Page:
Spending in the U.S. health care system is growing too fast to ignore. Yet, the Patient Protection and Affordable Health Care Act (PPACA), also known as Obamacare, does nothing to “bend the cost curve.” Containing health spending requires engaging consumers in their health care expenditures, and one way to achieve this is through high-deductible health plans paired with Health Savings Accounts (HSA), which a recent report shows are gaining in popularity.
HSAs represent a market-based solution which, as America’s Health Insurance Plans (AHIP) explains, “give[s] consumers incentives to manage their own health care costs by coupling a tax-favored savings account used to pay medical expenses with a high-deductible health plan (HDHP).”
Earlier this month, AHIP released its 2011 Census Report on Health Savings Accounts, which suggested the plans are growing in favor among Americans as a cost-effective alternative to more expensive coverage options. Enrollment has grown every year since the inception of HSAs in 2003. Just this past year, it grew by nearly 1.5 million and now accounts for 6.6 percent of all private insurance. The plans are empowering consumers to become more conscious of their health decisions. AHIP writes, “Over 85 percent of responding companies reported offering online member access to HSA account information, health education information, physician-specific information, and personal health records as consumer decision support tools for their members.”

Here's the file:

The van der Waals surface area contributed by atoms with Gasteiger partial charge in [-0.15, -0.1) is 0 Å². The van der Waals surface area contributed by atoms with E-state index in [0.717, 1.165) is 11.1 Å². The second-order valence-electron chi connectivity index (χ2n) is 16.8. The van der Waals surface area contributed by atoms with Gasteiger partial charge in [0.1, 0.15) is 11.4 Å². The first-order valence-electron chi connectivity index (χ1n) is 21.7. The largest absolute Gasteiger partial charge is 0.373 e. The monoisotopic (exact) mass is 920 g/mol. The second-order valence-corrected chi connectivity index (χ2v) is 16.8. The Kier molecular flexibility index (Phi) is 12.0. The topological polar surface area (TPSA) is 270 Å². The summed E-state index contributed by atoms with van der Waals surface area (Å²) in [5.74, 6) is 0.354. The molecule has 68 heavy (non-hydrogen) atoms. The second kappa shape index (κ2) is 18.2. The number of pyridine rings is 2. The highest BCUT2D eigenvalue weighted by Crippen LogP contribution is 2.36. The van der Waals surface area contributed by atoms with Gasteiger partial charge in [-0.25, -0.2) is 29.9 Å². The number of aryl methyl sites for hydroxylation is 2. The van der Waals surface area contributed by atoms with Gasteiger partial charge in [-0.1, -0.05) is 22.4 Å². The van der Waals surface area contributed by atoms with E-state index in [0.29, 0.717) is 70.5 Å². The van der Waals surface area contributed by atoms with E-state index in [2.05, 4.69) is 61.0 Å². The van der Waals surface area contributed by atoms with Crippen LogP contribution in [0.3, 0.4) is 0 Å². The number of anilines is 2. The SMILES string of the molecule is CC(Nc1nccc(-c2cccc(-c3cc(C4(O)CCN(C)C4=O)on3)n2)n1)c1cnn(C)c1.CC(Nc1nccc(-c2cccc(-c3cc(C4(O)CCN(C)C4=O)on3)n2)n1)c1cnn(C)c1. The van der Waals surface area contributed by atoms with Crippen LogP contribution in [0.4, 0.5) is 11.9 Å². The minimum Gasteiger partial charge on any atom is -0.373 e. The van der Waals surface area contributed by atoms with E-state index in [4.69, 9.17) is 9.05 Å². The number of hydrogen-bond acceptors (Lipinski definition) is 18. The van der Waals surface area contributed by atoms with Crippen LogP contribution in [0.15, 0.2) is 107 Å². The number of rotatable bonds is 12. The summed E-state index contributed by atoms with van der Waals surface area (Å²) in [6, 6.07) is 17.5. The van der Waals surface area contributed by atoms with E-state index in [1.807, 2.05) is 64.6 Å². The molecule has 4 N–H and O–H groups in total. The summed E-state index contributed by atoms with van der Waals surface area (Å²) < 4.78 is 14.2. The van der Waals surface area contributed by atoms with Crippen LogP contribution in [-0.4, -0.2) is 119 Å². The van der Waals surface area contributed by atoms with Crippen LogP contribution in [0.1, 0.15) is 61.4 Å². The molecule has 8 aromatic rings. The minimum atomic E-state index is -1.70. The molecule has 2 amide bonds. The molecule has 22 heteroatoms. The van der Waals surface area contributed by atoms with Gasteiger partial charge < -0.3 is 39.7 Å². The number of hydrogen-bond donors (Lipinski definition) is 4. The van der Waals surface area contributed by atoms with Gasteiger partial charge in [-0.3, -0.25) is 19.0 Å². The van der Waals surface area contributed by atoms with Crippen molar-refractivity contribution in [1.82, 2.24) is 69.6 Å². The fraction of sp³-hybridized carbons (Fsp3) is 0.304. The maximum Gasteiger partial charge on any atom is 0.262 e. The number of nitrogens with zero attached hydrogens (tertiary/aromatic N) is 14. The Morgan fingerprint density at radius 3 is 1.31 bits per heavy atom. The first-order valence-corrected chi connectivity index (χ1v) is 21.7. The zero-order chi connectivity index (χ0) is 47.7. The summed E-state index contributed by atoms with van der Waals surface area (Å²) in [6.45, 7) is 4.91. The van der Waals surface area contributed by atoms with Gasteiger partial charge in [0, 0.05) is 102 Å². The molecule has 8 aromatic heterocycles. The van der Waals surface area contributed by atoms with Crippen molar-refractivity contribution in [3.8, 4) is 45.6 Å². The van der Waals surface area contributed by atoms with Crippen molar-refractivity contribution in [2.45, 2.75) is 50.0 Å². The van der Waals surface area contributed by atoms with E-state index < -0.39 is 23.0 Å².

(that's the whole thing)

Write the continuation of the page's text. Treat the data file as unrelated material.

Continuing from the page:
While more individuals and families are moving towards this consumer-based coverage, Obamacare will make it more difficult to use the accounts for health needs. Depending upon how the Secretary of Health and Human Services interprets and utilizes certain discretionary powers of the new law, HSAs could be considerably weakened or even banned de facto.
To improve the American health care system, reform must encourage better value and higher-quality care. The best way to do this is by letting the marketplace lead the way. The success of HSAs shows that not only are consumer-driven health plans effective, but they are popular as well.
This post was co-authored by Kyle Rusciano, a member of the Young Leaders Program at The Heritage Foundation. For more information on interning at Heritage, please visit: http://www.heritage.org/about/departments/ylp.cfm